I attended the ICAâ€™s Figures of Speech fundraising Gala a few weeks ago and sat on SpinVoxâ€™s blogger table for the night. The evening consisted of a great deal of mobile geekery from our table (including my introduction to â€˜Flight Controlâ€™, a scarily addictive iPhone game that pretty much does what it says on the tin), as well as a series of five minute talks from pundits and high profile celebs based around what they would save from a burning building.
Bob Geldofâ€™s extremely honest turn, featuring a ukulele from his childhood (on which he gave us a sterling rendition of â€˜My Generationâ€™…left-handed) and a collection of stones, changed my entire opinion of him. Janet Street Porterâ€™s rant about shower caps was â€“ as always â€“ fabulous, as was one of the final speeches of the night by poet Billy Childish. By the end of his recital, which described the birth of his son, you could hear a pin drop.
Iâ€™ve been thinking about the question for a while now, and keep referring back to answers I’ve given in previous conversations. Iâ€™ve often said my laptop, as it contains my two most precious commodities; my music and my photos. But since losing my entire collection of albums late last year in a freak deleting-everything-by-mistake accident, then subsequently managing to rebuild it, it doesnâ€™t seem so vital. And since a substantial shift in my emotional well being six months ago, revisiting some of the old photos doesn’t seem quite as important either. Itâ€™s a cliche, but those memories are locked into my head, so just as long as I get out of the burning building in the first place, theyâ€™ll be safe.
So, what am I left with? Iâ€™m not really fussed with saving clothes and am not a ‘trinket’ kind of girl. I donâ€™t own any jewellery thatâ€™s of that much physical importance and anything Iâ€™ve collected from travelling, Iâ€™ve since loved and lost. I couldnâ€™t take my big â€˜box of memoriesâ€™ as itâ€™s far too difficult to manoeuvre (which actually, makes me think that I should at least try to pick out key items and put them into something I can carry).
Anyway, then I land upon the most obvious of all things that I can barely believe I hadnâ€™t considered; my books. My vinyl (passed to me by my Mother with massive sentimental value) is now safely stored at her house following a nasty incident involving a friendâ€™s boyfriend, a lot of Heineken and some sticky fingers. Farewell original copy of The White Album. My shoes are all replaceable, and my matchboxes probably would have started the fire in the first place! However, nothing can replace the smell, touch and tangible link to my past as my books.
They were in fact, the first thing I started hoarding, back when I was in primary school and had bright blue giraffe bookends in my room. It all started with Road Dahl, but soon, as well as dog-eared editions of James and the Giant Peach, Fantastic Mr Fox and Boy, I soon grew to love my Shakespeare, Tony Parsons and Stoker as much as the rest.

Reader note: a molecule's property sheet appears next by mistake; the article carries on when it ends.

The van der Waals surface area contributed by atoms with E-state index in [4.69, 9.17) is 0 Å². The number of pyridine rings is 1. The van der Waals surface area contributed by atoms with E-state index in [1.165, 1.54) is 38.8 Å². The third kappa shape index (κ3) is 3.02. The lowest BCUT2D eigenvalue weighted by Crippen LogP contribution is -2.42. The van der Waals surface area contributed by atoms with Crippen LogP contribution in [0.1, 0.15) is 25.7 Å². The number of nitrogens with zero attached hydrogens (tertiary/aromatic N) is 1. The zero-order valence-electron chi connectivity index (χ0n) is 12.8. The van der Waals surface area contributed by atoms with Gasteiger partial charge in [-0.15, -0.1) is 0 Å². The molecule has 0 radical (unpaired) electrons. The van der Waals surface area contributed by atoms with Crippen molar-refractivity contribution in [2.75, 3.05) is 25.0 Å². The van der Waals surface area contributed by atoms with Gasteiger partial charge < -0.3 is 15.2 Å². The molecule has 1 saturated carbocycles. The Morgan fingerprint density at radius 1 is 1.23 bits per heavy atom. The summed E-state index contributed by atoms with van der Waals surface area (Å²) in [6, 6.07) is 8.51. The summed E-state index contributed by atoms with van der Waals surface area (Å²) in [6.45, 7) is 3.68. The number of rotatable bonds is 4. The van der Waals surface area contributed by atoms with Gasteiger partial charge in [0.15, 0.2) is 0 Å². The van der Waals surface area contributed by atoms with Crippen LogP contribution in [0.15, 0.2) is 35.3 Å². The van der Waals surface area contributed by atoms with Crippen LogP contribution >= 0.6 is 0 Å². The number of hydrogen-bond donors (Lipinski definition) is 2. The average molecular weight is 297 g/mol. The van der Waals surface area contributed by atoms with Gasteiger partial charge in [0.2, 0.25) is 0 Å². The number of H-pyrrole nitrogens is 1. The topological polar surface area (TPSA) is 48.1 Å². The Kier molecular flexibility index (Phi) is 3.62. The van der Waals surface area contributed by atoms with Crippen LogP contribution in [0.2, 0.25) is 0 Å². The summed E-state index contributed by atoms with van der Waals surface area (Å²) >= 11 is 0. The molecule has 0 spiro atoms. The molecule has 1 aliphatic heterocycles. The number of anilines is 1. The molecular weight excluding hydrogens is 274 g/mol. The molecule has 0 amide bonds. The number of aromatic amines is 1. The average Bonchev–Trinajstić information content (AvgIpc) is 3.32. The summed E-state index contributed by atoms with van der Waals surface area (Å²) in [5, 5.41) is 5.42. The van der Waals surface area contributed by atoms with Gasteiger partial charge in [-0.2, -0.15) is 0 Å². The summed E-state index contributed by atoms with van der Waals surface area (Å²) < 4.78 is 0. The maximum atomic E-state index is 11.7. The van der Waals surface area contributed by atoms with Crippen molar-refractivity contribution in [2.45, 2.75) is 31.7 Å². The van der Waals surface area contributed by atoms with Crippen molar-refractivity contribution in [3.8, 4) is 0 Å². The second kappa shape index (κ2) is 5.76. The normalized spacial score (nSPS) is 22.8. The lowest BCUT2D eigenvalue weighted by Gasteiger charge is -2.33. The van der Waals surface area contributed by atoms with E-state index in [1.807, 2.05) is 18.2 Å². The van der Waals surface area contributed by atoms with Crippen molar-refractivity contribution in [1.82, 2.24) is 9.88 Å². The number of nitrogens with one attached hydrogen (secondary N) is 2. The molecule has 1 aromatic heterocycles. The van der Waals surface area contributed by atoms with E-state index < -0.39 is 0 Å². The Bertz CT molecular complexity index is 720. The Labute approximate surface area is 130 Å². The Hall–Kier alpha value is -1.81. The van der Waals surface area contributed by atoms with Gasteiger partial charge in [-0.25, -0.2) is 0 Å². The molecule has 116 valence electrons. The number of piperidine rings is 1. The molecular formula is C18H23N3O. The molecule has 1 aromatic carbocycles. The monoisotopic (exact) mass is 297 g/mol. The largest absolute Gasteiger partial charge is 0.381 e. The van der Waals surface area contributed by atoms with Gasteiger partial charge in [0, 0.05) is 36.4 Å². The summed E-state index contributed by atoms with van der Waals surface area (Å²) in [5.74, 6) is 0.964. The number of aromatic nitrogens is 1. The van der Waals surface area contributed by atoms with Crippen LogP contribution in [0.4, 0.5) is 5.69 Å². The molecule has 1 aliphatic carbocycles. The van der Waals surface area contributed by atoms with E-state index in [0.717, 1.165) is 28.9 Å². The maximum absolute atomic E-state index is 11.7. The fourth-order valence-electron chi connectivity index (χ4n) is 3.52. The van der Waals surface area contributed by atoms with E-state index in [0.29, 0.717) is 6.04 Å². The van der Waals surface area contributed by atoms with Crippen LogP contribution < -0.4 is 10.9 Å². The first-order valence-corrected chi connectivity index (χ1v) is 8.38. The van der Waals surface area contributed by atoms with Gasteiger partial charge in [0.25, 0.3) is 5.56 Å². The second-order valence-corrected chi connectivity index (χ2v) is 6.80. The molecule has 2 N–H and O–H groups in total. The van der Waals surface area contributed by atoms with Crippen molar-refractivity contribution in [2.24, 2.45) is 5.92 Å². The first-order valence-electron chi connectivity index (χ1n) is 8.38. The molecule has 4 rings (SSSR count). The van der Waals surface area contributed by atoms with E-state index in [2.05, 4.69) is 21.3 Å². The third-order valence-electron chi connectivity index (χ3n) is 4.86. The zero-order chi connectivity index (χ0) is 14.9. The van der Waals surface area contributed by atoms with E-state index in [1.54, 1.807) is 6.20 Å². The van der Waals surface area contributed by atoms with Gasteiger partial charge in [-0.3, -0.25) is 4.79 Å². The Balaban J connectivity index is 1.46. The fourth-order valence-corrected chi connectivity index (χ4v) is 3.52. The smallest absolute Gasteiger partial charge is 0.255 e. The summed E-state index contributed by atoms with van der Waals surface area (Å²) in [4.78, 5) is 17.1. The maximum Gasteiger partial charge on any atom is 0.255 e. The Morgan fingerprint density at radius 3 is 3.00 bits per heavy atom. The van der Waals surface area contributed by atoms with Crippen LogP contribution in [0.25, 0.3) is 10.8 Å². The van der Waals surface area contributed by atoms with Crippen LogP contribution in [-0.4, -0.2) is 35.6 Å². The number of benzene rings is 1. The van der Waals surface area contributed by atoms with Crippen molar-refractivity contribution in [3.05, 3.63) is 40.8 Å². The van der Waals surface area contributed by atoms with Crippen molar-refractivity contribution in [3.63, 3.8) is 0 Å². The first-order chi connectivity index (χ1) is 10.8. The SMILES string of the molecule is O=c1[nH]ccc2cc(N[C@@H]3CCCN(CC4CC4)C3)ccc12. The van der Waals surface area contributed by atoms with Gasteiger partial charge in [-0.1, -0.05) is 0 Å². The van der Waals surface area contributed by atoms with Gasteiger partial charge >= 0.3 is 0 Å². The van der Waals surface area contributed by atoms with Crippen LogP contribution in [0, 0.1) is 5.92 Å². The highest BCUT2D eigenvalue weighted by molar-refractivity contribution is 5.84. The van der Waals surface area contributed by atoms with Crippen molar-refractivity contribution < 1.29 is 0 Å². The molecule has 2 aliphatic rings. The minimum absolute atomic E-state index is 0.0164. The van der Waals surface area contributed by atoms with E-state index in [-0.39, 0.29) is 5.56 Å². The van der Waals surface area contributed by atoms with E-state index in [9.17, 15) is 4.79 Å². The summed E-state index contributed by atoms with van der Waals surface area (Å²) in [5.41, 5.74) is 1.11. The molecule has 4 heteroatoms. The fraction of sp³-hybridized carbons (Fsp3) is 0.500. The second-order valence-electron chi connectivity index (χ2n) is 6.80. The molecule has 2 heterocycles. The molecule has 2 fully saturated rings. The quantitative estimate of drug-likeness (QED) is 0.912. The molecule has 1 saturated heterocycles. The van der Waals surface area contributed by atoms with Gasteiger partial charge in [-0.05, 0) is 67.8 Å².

Because of the sheer weight of my books, I wouldn’t be able to take them all, so I sat down and picked out 5 that I could grab and run with:
1. A Necklace of Rainbows and other stories â€“ Joan Aitken
One of the first books I fell in love with visually before anything else. The illustrations by Jan Pienkowski, along with the visible line on its front where Iâ€™ve folded the cover for some reason are vibrant, inspired the East and are as much a joy to the eye as the bookâ€™s words are to the ear.
2. Random acts of Heroic Love â€“ Danny Scheinmann
A book recently given to me by my Mum, at a time when I needed a little faith in a happy ending, or at least that the feelings that lead to one do exist. Even if they are part of a story, sometimes reading about them in other people remind you that they exist within you too. Hopelessly romantic, but a self-indulgent must have of mine.
3. Down and Out in Paris and London â€“ George Orwell
Stolen from my grandparents during my years at college studying Fine Art, when I had dreams of a bohemian lifestyle in France. This copy again belonged to my Mum when she had been my age, and bears the marks of being extremely well read. Itâ€™s actually the 1933 edition, but has been loved, looked after and read time and again by almost every member of my family.
4. After Youâ€™d Gone â€“ Maggie Oâ€™Farrell
Just because itâ€™s a beautiful observation of family life, based around three sisters, I was always amazed how much I could relate to as an only child. The first book to make me openly laugh in a coffee shop on my own, and cry in the same sitting.
This is a crisp, brand new copy of Ariel, that Iâ€™ve never even broken the spine of. I bought this to replace the one I left in Hong Kong when I stayed there in between University and â€˜the real worldâ€™. Iâ€™ve told myself many times that Iâ€™ll go back and read it again, but canâ€™t seem to get past how clean and new it is. I like the idea of taking something so tidy away with me if everything around me was in tatters.
So there you go, my literary history summed up in five books, all with their own individual histories and place in my life. Theyâ€™re all sitting, separated from my far too organised bookshelf, ready to go. Just in case.
One response to “Figures of Speech; my burning building”
I reckon if you were in a burning house the first thing you’d do it grab Whatley and leg it out of there.
PS. Nice site design!